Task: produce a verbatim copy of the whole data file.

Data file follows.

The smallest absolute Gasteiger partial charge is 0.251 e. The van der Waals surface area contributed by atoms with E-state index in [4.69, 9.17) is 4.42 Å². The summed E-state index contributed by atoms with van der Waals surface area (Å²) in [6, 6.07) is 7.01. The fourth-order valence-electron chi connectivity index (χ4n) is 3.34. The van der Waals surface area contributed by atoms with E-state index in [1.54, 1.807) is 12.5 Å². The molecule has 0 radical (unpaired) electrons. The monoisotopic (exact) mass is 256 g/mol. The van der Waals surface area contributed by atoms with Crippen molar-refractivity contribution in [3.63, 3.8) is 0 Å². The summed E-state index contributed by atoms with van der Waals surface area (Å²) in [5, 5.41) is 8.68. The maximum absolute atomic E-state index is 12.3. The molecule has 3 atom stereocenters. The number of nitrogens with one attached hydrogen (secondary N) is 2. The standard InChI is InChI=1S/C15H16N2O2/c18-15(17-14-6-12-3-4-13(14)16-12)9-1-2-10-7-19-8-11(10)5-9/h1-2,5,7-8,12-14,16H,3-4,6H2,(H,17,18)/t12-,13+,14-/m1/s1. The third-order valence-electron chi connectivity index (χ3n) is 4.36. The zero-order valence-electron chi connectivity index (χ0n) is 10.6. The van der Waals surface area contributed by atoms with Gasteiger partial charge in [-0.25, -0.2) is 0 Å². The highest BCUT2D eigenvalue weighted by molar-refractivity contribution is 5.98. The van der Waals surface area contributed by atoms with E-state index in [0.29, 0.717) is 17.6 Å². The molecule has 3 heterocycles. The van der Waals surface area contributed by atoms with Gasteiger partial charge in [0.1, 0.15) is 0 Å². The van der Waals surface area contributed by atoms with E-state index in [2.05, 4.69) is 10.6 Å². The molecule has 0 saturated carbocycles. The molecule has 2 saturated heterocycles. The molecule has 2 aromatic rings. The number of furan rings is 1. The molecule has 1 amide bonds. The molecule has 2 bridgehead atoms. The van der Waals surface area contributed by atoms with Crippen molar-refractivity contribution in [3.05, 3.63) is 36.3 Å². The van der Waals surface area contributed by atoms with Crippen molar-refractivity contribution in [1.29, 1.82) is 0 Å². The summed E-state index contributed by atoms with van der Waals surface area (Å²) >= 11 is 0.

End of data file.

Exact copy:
The smallest absolute Gasteiger partial charge is 0.251 e. The van der Waals surface area contributed by atoms with E-state index in [4.69, 9.17) is 4.42 Å². The summed E-state index contributed by atoms with van der Waals surface area (Å²) in [6, 6.07) is 7.01. The fourth-order valence-electron chi connectivity index (χ4n) is 3.34. The van der Waals surface area contributed by atoms with E-state index in [1.54, 1.807) is 12.5 Å². The molecule has 0 radical (unpaired) electrons. The monoisotopic (exact) mass is 256 g/mol. The van der Waals surface area contributed by atoms with Crippen molar-refractivity contribution in [3.63, 3.8) is 0 Å². The summed E-state index contributed by atoms with van der Waals surface area (Å²) in [5, 5.41) is 8.68. The maximum absolute atomic E-state index is 12.3. The molecule has 3 atom stereocenters. The number of nitrogens with one attached hydrogen (secondary N) is 2. The standard InChI is InChI=1S/C15H16N2O2/c18-15(17-14-6-12-3-4-13(14)16-12)9-1-2-10-7-19-8-11(10)5-9/h1-2,5,7-8,12-14,16H,3-4,6H2,(H,17,18)/t12-,13+,14-/m1/s1. The third-order valence-electron chi connectivity index (χ3n) is 4.36. The zero-order valence-electron chi connectivity index (χ0n) is 10.6. The van der Waals surface area contributed by atoms with Gasteiger partial charge in [-0.25, -0.2) is 0 Å². The highest BCUT2D eigenvalue weighted by molar-refractivity contribution is 5.98. The van der Waals surface area contributed by atoms with E-state index in [0.29, 0.717) is 17.6 Å². The molecule has 3 heterocycles. The van der Waals surface area contributed by atoms with Gasteiger partial charge in [0.1, 0.15) is 0 Å². The van der Waals surface area contributed by atoms with E-state index in [2.05, 4.69) is 10.6 Å². The molecule has 0 saturated carbocycles. The molecule has 2 saturated heterocycles. The molecule has 2 aromatic rings. The number of furan rings is 1. The molecule has 1 amide bonds. The molecule has 2 bridgehead atoms. The van der Waals surface area contributed by atoms with Crippen molar-refractivity contribution in [3.05, 3.63) is 36.3 Å². The van der Waals surface area contributed by atoms with Crippen molar-refractivity contribution in [1.29, 1.82) is 0 Å². The summed E-state index contributed by atoms with van der Waals surface area (Å²) >= 11 is 0.